“I heard they might be getting a delivery, so I came here and I’m waiting,” said the first driver in line, Earl Tuck. He had been there at least two hours by 9 a.m., and there was no delivery truck in sight. But he said he would stick it out.
The cashier at the station, Ahmed Nawaz, said he wasn’t sure when the pumps might be running again.
“We are expecting a delivery. But yesterday we weren’t expecting one, and we got one. So I don’t know,” he said.
Mr. Bloomberg said that resolving the gas shortages could take days. Across in northern New Jersey, Gov. Chris Christie imposed odd-even gas rationing that recalled the gasoline crisis of the 1970s.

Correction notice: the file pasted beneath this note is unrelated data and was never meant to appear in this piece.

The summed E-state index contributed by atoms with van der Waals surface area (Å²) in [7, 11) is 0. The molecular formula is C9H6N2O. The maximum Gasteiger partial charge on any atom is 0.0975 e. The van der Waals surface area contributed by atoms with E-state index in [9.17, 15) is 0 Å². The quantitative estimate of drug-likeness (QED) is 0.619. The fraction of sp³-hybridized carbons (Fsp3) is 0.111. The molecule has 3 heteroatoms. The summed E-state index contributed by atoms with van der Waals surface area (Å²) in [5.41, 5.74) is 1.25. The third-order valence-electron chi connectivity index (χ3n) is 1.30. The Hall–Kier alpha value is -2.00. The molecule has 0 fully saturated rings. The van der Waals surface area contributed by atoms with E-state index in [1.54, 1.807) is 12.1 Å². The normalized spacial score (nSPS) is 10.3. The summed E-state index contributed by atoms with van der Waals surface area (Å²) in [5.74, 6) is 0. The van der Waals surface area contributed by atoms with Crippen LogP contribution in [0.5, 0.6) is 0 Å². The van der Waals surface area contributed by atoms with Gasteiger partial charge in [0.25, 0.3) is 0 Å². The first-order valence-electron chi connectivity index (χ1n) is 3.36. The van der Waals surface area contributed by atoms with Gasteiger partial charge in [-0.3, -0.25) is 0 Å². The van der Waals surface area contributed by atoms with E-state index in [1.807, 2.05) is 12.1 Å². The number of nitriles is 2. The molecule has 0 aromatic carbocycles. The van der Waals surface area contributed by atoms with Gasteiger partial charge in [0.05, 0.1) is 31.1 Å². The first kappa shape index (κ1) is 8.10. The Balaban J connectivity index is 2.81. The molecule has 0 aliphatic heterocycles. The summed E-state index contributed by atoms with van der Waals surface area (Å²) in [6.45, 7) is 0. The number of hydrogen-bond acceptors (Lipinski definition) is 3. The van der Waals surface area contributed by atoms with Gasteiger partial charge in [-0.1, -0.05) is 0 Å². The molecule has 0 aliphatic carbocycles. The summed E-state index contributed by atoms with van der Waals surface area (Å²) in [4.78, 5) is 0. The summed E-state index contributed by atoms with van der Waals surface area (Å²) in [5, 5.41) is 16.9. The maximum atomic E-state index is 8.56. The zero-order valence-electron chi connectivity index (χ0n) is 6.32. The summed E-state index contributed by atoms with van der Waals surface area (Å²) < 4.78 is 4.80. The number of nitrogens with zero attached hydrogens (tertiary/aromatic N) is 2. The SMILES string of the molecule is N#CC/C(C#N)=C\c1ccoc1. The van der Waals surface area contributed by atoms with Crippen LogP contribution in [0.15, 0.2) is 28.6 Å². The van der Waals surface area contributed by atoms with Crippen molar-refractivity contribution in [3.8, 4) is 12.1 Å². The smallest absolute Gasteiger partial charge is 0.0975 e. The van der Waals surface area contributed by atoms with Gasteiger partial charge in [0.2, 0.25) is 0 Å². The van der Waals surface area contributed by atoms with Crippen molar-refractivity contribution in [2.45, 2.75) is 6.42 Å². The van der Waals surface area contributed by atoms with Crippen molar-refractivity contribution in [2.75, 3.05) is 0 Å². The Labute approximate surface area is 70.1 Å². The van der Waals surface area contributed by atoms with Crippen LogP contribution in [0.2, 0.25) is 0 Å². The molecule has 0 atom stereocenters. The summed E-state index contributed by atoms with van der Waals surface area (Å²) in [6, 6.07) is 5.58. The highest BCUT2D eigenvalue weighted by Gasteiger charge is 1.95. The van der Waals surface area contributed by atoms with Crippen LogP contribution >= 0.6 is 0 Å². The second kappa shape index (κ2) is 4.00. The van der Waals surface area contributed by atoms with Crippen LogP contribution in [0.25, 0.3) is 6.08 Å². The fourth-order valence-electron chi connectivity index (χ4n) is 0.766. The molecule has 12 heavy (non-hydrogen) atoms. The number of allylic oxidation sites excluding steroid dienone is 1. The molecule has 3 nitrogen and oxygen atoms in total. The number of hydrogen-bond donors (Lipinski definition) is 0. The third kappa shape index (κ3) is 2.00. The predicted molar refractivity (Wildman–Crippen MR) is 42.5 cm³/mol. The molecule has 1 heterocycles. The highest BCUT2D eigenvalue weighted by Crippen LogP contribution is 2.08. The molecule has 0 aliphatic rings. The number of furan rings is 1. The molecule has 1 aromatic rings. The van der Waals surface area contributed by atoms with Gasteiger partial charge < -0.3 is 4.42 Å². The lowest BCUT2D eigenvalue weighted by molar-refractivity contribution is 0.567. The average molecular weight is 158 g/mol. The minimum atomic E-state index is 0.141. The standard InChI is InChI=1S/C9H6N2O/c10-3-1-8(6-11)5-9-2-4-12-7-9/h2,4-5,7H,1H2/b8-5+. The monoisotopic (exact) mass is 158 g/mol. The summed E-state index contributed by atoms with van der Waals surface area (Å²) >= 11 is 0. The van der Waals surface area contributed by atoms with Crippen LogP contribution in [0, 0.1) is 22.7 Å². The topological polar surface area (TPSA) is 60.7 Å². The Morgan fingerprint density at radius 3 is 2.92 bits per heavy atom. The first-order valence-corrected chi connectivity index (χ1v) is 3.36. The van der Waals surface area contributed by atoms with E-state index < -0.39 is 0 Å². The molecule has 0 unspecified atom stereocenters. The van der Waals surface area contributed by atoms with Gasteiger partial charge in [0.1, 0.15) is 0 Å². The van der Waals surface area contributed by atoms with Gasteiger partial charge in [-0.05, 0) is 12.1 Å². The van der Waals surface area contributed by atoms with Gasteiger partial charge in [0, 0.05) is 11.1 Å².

Fears of crime, especially at night in darkened neighborhoods, persisted. Officers in the Midland Beach section of Staten Island early Saturday saw a man in a Red Cross jacket checking the front doors of unoccupied houses and arrested him on a burglary charge.
After complaints about people posing as utility workers to gain access to people’s homes, police on Long Island reminded residents that most repair work will be done outside, so legitimate workers usually have no need to enter a home.
Associated Press writers Ben Nuckols in Wall, N.J.; Katie Zezima in Jersey City, N.J.; Jim Fitzgerald in Mount Vernon, N.Y.; and Verena Dobnik, AJ Connelly, Cara Anna and Larry Neumeister in New York contributed to this report.